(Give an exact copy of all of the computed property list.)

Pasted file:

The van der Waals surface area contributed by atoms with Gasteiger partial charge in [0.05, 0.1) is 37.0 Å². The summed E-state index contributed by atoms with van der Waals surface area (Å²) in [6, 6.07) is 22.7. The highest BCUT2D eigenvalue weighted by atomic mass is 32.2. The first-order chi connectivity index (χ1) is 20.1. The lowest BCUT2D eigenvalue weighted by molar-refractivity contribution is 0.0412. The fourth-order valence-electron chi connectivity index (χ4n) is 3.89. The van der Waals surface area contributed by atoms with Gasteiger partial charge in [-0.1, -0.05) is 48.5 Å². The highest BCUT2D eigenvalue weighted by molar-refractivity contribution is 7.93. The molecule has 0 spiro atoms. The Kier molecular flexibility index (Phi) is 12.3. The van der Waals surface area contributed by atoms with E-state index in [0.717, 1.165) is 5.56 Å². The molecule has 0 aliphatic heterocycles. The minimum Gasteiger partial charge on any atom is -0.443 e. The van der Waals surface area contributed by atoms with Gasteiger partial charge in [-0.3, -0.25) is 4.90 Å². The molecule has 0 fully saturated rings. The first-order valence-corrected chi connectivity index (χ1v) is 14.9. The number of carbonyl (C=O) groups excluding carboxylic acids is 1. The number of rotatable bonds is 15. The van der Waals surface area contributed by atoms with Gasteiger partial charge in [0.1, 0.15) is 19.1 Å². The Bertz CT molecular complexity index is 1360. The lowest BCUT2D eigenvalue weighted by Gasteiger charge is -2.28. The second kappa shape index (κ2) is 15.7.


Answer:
The van der Waals surface area contributed by atoms with Gasteiger partial charge in [0.05, 0.1) is 37.0 Å². The summed E-state index contributed by atoms with van der Waals surface area (Å²) in [6, 6.07) is 22.7. The highest BCUT2D eigenvalue weighted by atomic mass is 32.2. The first-order chi connectivity index (χ1) is 20.1. The lowest BCUT2D eigenvalue weighted by molar-refractivity contribution is 0.0412. The fourth-order valence-electron chi connectivity index (χ4n) is 3.89. The van der Waals surface area contributed by atoms with Gasteiger partial charge in [-0.1, -0.05) is 48.5 Å². The highest BCUT2D eigenvalue weighted by molar-refractivity contribution is 7.93. The molecule has 0 spiro atoms. The Kier molecular flexibility index (Phi) is 12.3. The van der Waals surface area contributed by atoms with E-state index in [0.717, 1.165) is 5.56 Å². The molecule has 0 aliphatic heterocycles. The minimum Gasteiger partial charge on any atom is -0.443 e. The van der Waals surface area contributed by atoms with Gasteiger partial charge in [-0.3, -0.25) is 4.90 Å². The molecule has 0 fully saturated rings. The first-order valence-corrected chi connectivity index (χ1v) is 14.9. The number of carbonyl (C=O) groups excluding carboxylic acids is 1. The number of rotatable bonds is 15. The van der Waals surface area contributed by atoms with Gasteiger partial charge in [0.1, 0.15) is 19.1 Å². The Bertz CT molecular complexity index is 1360. The lowest BCUT2D eigenvalue weighted by Gasteiger charge is -2.28. The second kappa shape index (κ2) is 15.7.